Tasteful Obesity

ObesityWeek 2014 BostonNew studies at ObesityWeek 2014 gave us pause to think about tasteful obesity — the intensity of experiencing food and the cravings created thereby. In particular, a study by incoming ASMBS president John Morton received particular attention. He and colleagues from Stanford found that reductions in taste intensity after weight loss surgery predicted significantly greater weight loss. Speaking about his motivation to do the study, Morton said:

“It was really interesting because we hear that interplay between taste and weight gain and weight loss quite often just clinically. Patients would come in and tell you that sweet food doesn’t taste the same to me. Salty food doesn’t taste the same to me. So we decided to investigate it, to actually do a study.”

It’s been documented before that taste preferences and experiences are different in people who are at risk for obesity. In a classic study years ago, researchers found a heightened pleasure response to sweet and creamy liquids associated with weight gain in Pima Indians. But this new study offers new insight on an effect of bariatric surgery that might explain how it’s working.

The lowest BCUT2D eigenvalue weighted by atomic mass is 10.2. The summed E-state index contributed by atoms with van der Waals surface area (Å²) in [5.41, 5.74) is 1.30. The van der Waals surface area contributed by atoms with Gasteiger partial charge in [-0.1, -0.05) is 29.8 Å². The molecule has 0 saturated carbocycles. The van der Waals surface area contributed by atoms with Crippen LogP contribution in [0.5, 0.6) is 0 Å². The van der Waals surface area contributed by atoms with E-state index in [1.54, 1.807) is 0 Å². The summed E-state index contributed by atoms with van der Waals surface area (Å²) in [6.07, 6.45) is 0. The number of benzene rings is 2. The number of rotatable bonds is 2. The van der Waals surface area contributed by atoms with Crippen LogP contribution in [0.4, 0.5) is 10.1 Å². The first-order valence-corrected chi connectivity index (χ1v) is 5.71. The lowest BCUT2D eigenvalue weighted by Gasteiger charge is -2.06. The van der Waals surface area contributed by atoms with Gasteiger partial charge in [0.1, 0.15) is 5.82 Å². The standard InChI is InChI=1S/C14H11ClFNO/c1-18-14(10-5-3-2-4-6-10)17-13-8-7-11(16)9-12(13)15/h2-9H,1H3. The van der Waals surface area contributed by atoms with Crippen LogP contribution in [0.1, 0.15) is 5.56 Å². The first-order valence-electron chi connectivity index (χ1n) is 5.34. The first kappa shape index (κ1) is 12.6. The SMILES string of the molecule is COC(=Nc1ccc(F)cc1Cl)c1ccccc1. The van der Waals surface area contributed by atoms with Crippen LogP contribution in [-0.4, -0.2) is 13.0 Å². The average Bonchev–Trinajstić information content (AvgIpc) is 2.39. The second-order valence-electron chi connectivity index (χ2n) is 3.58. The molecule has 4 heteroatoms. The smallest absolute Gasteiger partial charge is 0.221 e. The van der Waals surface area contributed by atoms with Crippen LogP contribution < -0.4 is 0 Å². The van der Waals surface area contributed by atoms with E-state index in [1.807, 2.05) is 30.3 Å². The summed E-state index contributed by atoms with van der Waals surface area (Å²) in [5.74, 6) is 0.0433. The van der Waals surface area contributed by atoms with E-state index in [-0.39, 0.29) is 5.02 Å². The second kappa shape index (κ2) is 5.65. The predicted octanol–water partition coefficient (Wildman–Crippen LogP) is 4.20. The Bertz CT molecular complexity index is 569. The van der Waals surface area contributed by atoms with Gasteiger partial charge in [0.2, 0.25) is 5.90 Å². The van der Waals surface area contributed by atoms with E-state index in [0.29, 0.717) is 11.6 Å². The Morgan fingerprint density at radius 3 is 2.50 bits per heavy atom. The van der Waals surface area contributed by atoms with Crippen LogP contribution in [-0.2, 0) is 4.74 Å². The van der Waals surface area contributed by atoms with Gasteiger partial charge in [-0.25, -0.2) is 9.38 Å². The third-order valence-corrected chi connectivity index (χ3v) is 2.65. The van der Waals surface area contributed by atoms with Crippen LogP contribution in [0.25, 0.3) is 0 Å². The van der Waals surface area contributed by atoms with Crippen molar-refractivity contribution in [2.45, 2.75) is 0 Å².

Alterations in taste experiences that predict good outcomes after bariatric surgery provide an important clue for both understanding the pathology of obesity and developing better treatments.

“Benefits should be conferred gradually; and in that way they will taste better.” — Niccolo Machiavelli

Click here for an interview with Morton about his study and click here for the abstract. Click here for more from MedPage Today. Click here for the study of taste preferences in Pima Indians.

Tasteful, photograph © James Broad / flickr

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